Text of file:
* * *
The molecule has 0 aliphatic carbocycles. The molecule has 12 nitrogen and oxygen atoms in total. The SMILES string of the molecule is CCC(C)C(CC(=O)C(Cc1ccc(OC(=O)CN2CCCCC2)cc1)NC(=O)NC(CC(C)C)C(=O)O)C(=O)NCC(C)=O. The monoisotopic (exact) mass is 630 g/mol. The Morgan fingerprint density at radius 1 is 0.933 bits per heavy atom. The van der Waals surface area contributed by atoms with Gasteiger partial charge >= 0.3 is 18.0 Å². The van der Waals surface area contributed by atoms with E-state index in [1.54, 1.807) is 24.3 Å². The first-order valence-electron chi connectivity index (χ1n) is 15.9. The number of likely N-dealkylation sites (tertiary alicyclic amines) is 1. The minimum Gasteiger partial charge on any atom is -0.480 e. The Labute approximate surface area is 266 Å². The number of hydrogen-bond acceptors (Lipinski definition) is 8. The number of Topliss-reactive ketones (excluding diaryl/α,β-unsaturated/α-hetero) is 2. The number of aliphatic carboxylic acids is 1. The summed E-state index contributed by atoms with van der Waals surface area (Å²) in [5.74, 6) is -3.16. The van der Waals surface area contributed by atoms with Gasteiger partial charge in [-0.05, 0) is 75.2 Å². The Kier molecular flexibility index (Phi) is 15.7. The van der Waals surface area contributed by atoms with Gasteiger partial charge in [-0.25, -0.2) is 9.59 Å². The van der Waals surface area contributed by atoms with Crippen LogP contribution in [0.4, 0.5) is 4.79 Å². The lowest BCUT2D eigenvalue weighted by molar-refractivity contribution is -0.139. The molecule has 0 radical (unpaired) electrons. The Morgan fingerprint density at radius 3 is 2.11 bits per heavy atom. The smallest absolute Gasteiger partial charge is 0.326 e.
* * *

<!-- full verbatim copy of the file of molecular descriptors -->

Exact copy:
The molecule has 0 aliphatic carbocycles. The molecule has 12 nitrogen and oxygen atoms in total. The SMILES string of the molecule is CCC(C)C(CC(=O)C(Cc1ccc(OC(=O)CN2CCCCC2)cc1)NC(=O)NC(CC(C)C)C(=O)O)C(=O)NCC(C)=O. The monoisotopic (exact) mass is 630 g/mol. The Morgan fingerprint density at radius 1 is 0.933 bits per heavy atom. The van der Waals surface area contributed by atoms with Gasteiger partial charge >= 0.3 is 18.0 Å². The van der Waals surface area contributed by atoms with E-state index in [1.54, 1.807) is 24.3 Å². The first-order valence-electron chi connectivity index (χ1n) is 15.9. The number of likely N-dealkylation sites (tertiary alicyclic amines) is 1. The minimum Gasteiger partial charge on any atom is -0.480 e. The Labute approximate surface area is 266 Å². The number of hydrogen-bond acceptors (Lipinski definition) is 8. The number of Topliss-reactive ketones (excluding diaryl/α,β-unsaturated/α-hetero) is 2. The number of aliphatic carboxylic acids is 1. The summed E-state index contributed by atoms with van der Waals surface area (Å²) in [5.74, 6) is -3.16. The van der Waals surface area contributed by atoms with Gasteiger partial charge in [-0.05, 0) is 75.2 Å². The Kier molecular flexibility index (Phi) is 15.7. The van der Waals surface area contributed by atoms with Gasteiger partial charge in [-0.25, -0.2) is 9.59 Å². The van der Waals surface area contributed by atoms with Crippen LogP contribution in [0.4, 0.5) is 4.79 Å². The lowest BCUT2D eigenvalue weighted by molar-refractivity contribution is -0.139. The molecule has 0 radical (unpaired) electrons. The Morgan fingerprint density at radius 3 is 2.11 bits per heavy atom. The smallest absolute Gasteiger partial charge is 0.326 e.